The Research & Development Tax Credit

is available to any company that designs, develops or improves products, prototypes, processes, techniques, inventions, formulas or software.

Companies of any size or revenue can take advantage of the credit. Innovative U.S. companies collectively claim upwards of $10 billion per year in R&D tax credits, making it one of the largest tax credits available.

The R&D Tax Credit was created by Congress in 1981 under the Economic Recovery Tax Act, as a way to help companies in the United States stay competitive within the global marketplace. R&D Tax Credits are a dollar-for-dollar offset against past, present, and future tax liabilities. Plus, unused credits can be carried forward for up to 20 years.

As part of The PATH Act of 2015, the Research & Development Tax Credit was officially made permanent January 1, 2016. Now it is a better time than ever before to claim the credit due to several reasons:

  • Companies and their CPAs now have certainty and can strategically plan for the credit every year.
  • Eligible startups may use the credit to offset a portion of their payroll tax liability regardless of profitability.
  • Companies operating $50 million and under in gross receipts can use the credit to reduce below or offset Alternative Minimum Tax (AMT) limitations. This was one of the biggest hindrances to the credit in the past because eligible companies who generated R&D Tax Credits could not always utilize the credits meaningfully.
  • Almost all states offer the R&D tax incentive to supplement the Federal Research & Development Tax Credit.
  • U.S. companies can quantify the value of R&D tax incentives and complete their long-term budgeting with confidence.

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Indago takes a thorough look through a company’s business activities and how their technical employees and expenditures meet the taxing authorities’ regulations.

When claiming the credit in a study, we must identify and substantiate Qualified Research Activities (QRAs).

Qualified research is an activity or project undertaken by a taxpayer that must meet four IRS requirements:

Permitted Purpose

The purpose of the activity or project must be to create new (or improve existing) functionality, performance, reliability, or quality of a business component. A business component is defined as any product, process, technique, invention, formula, or computer software that the taxpayer intends to hold for sale, lease, license, or actual use in the taxpayer’s trade or business.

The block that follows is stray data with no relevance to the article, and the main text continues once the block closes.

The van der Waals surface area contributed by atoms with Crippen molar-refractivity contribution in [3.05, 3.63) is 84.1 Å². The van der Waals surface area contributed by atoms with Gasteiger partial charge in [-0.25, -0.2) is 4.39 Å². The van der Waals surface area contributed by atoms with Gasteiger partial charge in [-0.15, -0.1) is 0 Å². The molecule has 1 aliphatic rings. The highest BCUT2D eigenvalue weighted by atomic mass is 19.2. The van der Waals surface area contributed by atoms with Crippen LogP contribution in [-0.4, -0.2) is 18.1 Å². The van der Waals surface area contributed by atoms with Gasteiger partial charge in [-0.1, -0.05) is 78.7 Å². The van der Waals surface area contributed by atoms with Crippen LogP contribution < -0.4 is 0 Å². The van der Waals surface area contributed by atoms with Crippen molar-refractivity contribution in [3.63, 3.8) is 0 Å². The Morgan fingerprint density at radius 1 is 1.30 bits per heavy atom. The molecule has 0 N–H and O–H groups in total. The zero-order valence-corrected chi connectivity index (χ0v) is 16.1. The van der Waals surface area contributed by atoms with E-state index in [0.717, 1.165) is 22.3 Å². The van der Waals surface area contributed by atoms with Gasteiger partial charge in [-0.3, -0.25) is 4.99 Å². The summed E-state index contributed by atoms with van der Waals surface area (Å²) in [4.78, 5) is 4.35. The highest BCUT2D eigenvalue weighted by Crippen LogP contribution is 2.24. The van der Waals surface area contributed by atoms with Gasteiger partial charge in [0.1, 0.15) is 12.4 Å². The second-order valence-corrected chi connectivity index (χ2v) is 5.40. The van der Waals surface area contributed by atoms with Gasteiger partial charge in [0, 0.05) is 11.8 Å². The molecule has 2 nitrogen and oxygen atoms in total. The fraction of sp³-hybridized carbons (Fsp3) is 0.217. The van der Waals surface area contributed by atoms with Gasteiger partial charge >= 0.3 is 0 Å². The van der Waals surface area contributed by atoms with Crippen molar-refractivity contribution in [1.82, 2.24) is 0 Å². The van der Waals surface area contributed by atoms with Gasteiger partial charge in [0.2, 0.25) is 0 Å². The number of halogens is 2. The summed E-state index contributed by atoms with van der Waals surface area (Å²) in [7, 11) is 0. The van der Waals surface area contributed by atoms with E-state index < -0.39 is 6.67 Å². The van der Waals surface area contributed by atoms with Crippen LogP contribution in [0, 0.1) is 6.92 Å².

Elimination of Uncertainty

The taxpayer must intend to discover information that would eliminate uncertainty concerning the development or improvement of the business component. Uncertainty exists if the information available to the taxpayer does not establish the capability of development or improvement, method of development or improvement, or the appropriateness of the business component’s design.

Process of Experimentation

The taxpayer must undergo a systematic process designed to evaluate one or more alternatives to achieve a result where the capability or the method of achieving that result, or the appropriate design of that result, is uncertain as of the beginning of the taxpayer’s research activities. Treasury Regulations define this as broadly as conventional implementation of the scientific method to something as informal as a systematic trial and error process.

Technological in Nature

The process of experimentation used to discover information must fundamentally rely on principles of the physical or biological sciences, engineering, or computer science. A taxpayer may employ existing technologies and may rely on existing principles of the physical or biological sciences, engineering, or computer science to satisfy this requirement.

Once Indago has determined that a company is eligible for the R&D Tax Credit, costs associated with R&D related activities and expenditures are quantified by:

  • W-2 Wage Earners
  • Outside Contractors/Services
  • Supplies